Alyeshmerni has seen customers gravitating towards her more off-kilter offerings, including pieces with a strong DIY influence, exposed seams and threads, and pieces with fun silhouettes and eccentric prints from designers Yuhan Wang, Julia Heuer and Priscavera. She calls them “conversational pieces”. “Fashion has become this little invite into building back communication within the outside world again,” she adds.

Perhaps recent political, economic and environmental pressures, as well as two years of a pandemic, have showcased some of fashion’s underestimated qualities: the ability to entertain, distract and comfort in challenging times. “People want something fun, they want to escape, they want fantasy, they want frivolity,” says Shawn Grain Carter, professor at Fashion Institute of Technology in New York. “It’s not fashion as form or fashion as functionality so much as fashion as fun, fashion as good times, fashion as creating your own moment.” 

That spirit was also evident on the red carpets of the Oscars and Grammys earlier this year. Justin Bieber wore giant Crocs, Kristen Stewart sported hot pants and Timothée Chalamet went shirtless. Celebrities have stylists who help them choose what to wear, but many guests opted for particularly personal style choices (and offered a respite from the gruelling news cycle).

Adding a little over-the-top, surprising accent to an outfit has brought me joy in recent months. A longtime devotee of black, I’ve been surprising friends and family by wearing things that I’ve always liked but never considered trying on: a brocade corset with dangling pearls, a lilac and pink mini skater skirt in silk and lace made from an old nightdress, a floor-length shaggy faux fur coat. For the first time in my adult life I’ve been dressing intuitively, freely picking clothes that align with my moods, tastes and feelings.

“It’s dressing for yourself versus dressing for someone else,” American fashion psychologist Dawnn Karen tells me. For many, the pandemic disrupted the habit to dress for external factors such as work, dates and nights out, bringing a new focus on wearing simply what feels good in a particular moment. “What comes with dressing for external factors comes with judgment, but now everyone has shifted to internal factors — dressing for my own mood, for how I’m feeling. People have more grace and more empathy for other people and how they show up in the world.”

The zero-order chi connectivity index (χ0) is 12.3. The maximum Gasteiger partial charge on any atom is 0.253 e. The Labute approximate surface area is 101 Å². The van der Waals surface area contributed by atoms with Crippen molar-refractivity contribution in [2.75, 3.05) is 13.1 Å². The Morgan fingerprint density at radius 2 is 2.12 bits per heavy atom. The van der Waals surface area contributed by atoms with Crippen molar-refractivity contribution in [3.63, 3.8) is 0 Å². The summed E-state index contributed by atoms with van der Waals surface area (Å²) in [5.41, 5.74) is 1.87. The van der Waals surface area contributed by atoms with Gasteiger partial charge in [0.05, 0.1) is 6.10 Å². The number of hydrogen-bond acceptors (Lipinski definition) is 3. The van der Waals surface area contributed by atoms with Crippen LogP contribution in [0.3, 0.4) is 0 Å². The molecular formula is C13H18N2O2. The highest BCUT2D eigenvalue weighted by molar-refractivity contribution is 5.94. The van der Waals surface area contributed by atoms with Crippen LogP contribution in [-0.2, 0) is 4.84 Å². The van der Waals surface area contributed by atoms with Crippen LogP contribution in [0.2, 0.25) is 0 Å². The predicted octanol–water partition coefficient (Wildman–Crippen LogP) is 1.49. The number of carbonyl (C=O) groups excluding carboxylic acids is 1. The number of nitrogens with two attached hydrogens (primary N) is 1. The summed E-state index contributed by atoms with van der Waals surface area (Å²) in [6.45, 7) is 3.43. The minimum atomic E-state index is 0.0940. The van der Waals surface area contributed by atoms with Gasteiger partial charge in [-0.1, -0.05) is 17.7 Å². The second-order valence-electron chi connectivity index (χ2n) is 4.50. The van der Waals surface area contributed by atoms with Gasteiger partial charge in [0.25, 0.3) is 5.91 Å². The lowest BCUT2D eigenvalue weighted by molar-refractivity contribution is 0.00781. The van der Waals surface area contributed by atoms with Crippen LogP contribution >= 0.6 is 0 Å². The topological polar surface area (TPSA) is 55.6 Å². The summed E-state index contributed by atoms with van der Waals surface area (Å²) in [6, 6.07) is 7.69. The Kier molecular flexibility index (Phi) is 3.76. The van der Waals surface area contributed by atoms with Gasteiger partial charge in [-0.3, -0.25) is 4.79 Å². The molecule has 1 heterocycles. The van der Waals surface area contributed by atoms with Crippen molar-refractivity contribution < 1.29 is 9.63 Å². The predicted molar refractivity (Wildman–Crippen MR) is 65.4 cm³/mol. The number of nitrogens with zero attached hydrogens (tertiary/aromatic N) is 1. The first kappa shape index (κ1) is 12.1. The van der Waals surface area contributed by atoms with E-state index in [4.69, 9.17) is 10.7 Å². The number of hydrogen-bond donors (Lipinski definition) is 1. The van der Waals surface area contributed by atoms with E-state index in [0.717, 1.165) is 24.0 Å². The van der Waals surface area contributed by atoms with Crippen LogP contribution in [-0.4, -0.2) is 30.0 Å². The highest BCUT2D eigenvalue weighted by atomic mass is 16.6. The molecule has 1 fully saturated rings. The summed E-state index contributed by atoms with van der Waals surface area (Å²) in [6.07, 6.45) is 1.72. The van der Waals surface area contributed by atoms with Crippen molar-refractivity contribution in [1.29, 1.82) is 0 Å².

FIT’s Grain Carter sees a parallel with the 1960s in the way fashion is also being used to express individuality and make countercultural statements. “You have political upheaval, you have the social justice, racial justice, gender justice movements happening simultaneously, and you also have people questioning the status quo,” she says. In the 1960s it was miniskirts; today it’s clothes that often challenge gender norms and the canonical rules of dressing.

As with any trend, the aesthetics of the moment will continue to evolve, but I believe the ideas and attitudes that this new style represents are here to stay. “I think it had the making of a new style, you can feel what was once alternative becoming mainstream,” says Vogue’s Yotka. “There is so much creativity happening on the fringes of fashion and because there is such a powerful groundswell of new ideas about design, sustainability, styling and community, they can’t help but become the centre.”